Understanding Weight Loss Medications
Millions of men and women take weight loss medications every year. Do they work? It depends. There are certain risks as well as benefits to taking weight-loss drugs, and individuals considering taking drugs or medications for long-term weight loss should understand the basics as well as the risks to such an approach to obesity and weight loss. Some individuals may experience more benefits using weight-loss medications than others, and overall results will be determined by other considering factors, including diet, nutrition, genetics, exercise and dedication to healthy lifestyle living.
Types of Weight-Loss Medications
Americans spend an average of $30 billion dollars a year on weight loss medications and products. Some of them are effective while others are not. There are many different types of prescriptions and over-the-counter weight-loss drugs on the market today. Obesity, like other long-term and chronic conditions like high blood pressure or diabetes often utilize the benefits of a prescriptive drug in its treatment, but like any medication or drug, side effects from weight loss medications do occur.
Prescription weight-loss drugs are generally designed to treat obesity in people with a body mass index (BMI) of over 30 without obesity related conditions. Or, prescription weight-loss drugs may be prescribed for those with a body mass index of 27 and over with obesity related conditions.
Most prescription weight-loss medications and drugs are designed for short-term use, meaning several weeks or several months at most. Most of these medications are known as appetite suppressants, both which come over-the-counter or prescribed by a physician. Always use caution when taking a weight-loss medication or drug, because side effects will vary. In addition, many over-the-counter weight-loss medications have not been approved by the Federal Drug Administration and may be harmful. One such product, taken from market shelves in the late 1990s was called Phen-Fen, which was determined to cause damage to heart valves.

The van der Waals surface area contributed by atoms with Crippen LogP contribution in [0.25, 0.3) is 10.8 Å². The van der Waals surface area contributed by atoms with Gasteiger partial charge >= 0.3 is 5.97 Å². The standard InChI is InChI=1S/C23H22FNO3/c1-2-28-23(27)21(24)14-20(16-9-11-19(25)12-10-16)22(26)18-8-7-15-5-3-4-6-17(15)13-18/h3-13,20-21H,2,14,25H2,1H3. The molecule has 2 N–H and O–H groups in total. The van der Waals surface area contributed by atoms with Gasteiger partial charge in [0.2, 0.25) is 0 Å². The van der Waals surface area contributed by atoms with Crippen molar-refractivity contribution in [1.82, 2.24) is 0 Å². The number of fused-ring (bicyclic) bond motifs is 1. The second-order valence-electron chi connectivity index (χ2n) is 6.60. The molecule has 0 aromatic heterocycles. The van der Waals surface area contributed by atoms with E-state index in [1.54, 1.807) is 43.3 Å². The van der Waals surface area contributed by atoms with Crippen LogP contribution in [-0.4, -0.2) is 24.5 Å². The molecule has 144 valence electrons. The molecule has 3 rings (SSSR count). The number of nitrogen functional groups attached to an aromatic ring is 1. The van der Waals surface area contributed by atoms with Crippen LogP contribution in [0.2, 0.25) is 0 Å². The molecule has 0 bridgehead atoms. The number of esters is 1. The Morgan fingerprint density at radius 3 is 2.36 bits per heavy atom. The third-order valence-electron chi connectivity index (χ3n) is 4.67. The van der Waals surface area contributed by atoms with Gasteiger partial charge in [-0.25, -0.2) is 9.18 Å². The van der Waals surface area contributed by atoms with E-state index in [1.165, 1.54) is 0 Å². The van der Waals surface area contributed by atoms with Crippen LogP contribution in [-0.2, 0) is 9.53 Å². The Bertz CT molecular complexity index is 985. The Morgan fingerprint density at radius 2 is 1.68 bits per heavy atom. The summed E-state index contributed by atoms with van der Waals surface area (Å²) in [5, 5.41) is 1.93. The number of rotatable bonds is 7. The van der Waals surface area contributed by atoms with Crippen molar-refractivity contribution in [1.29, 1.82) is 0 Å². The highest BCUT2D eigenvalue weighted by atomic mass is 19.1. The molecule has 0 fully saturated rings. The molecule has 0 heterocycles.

Some weight-loss medications are designed to block fat absorption in the body, such as Alli and Xenical. New drugs appear on market shelves every year, and it's up to consumers to read information or to request information from family physicians or health care providers regarding their safety.
Appetite suppressants are designed to function by decreasing appetite and convincing the body that it's full. Appetite suppressants increased release of two chemicals found in the brain that affect appetite, and mood, called serotonin and catecholamine. Fat absorption inhibitors are designed to prevent the body from breaking down and absorbing fat. These unabsorbed fats are eliminated in bowel movements. However, it should be noted that the body does need some amount of fat in the diet on a daily basis, so complete fat absorption inhibition should be avoided.
Who Benefits from Weight-Loss Drugs?